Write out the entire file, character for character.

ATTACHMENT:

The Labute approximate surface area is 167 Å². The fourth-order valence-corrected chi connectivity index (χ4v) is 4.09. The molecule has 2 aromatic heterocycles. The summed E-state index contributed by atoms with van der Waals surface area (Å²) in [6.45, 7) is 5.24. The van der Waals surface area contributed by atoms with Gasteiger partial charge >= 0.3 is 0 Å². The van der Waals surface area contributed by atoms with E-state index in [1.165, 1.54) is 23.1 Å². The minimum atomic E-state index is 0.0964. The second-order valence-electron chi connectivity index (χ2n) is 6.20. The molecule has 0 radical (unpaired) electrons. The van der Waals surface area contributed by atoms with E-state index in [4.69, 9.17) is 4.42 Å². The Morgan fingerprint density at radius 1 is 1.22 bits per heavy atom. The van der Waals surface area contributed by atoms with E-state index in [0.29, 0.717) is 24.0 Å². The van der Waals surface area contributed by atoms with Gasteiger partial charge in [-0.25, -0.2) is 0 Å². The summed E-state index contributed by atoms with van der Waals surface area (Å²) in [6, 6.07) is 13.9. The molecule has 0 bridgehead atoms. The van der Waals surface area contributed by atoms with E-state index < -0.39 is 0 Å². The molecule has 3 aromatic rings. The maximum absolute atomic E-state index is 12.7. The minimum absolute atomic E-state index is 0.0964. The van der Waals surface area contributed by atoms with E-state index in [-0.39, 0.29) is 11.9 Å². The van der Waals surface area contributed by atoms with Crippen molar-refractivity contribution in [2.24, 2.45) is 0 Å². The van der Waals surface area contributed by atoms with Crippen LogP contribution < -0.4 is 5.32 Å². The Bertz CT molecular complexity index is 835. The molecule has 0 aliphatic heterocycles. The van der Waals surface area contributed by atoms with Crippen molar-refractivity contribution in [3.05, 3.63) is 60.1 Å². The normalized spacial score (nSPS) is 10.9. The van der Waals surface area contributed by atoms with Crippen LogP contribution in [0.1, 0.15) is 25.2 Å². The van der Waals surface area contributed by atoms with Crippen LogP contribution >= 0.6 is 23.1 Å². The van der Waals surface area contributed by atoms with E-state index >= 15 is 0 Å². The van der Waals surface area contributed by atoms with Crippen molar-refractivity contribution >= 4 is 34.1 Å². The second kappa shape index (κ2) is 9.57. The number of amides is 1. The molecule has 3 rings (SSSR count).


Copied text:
The Labute approximate surface area is 167 Å². The fourth-order valence-corrected chi connectivity index (χ4v) is 4.09. The molecule has 2 aromatic heterocycles. The summed E-state index contributed by atoms with van der Waals surface area (Å²) in [6.45, 7) is 5.24. The van der Waals surface area contributed by atoms with Gasteiger partial charge >= 0.3 is 0 Å². The van der Waals surface area contributed by atoms with E-state index in [1.165, 1.54) is 23.1 Å². The minimum atomic E-state index is 0.0964. The second-order valence-electron chi connectivity index (χ2n) is 6.20. The molecule has 0 radical (unpaired) electrons. The van der Waals surface area contributed by atoms with E-state index in [4.69, 9.17) is 4.42 Å². The Morgan fingerprint density at radius 1 is 1.22 bits per heavy atom. The van der Waals surface area contributed by atoms with E-state index in [0.29, 0.717) is 24.0 Å². The van der Waals surface area contributed by atoms with Gasteiger partial charge in [-0.25, -0.2) is 0 Å². The summed E-state index contributed by atoms with van der Waals surface area (Å²) in [6, 6.07) is 13.9. The molecule has 0 bridgehead atoms. The van der Waals surface area contributed by atoms with E-state index < -0.39 is 0 Å². The molecule has 3 aromatic rings. The maximum absolute atomic E-state index is 12.7. The minimum absolute atomic E-state index is 0.0964. The van der Waals surface area contributed by atoms with E-state index in [-0.39, 0.29) is 11.9 Å². The van der Waals surface area contributed by atoms with Crippen molar-refractivity contribution in [2.24, 2.45) is 0 Å². The van der Waals surface area contributed by atoms with Crippen LogP contribution < -0.4 is 5.32 Å². The Bertz CT molecular complexity index is 835. The molecule has 0 aliphatic heterocycles. The van der Waals surface area contributed by atoms with Crippen molar-refractivity contribution in [3.05, 3.63) is 60.1 Å². The normalized spacial score (nSPS) is 10.9. The van der Waals surface area contributed by atoms with Crippen LogP contribution in [0.1, 0.15) is 25.2 Å². The van der Waals surface area contributed by atoms with Crippen LogP contribution >= 0.6 is 23.1 Å². The van der Waals surface area contributed by atoms with E-state index >= 15 is 0 Å². The van der Waals surface area contributed by atoms with Crippen molar-refractivity contribution >= 4 is 34.1 Å². The second kappa shape index (κ2) is 9.57. The number of amides is 1. The molecule has 3 rings (SSSR count).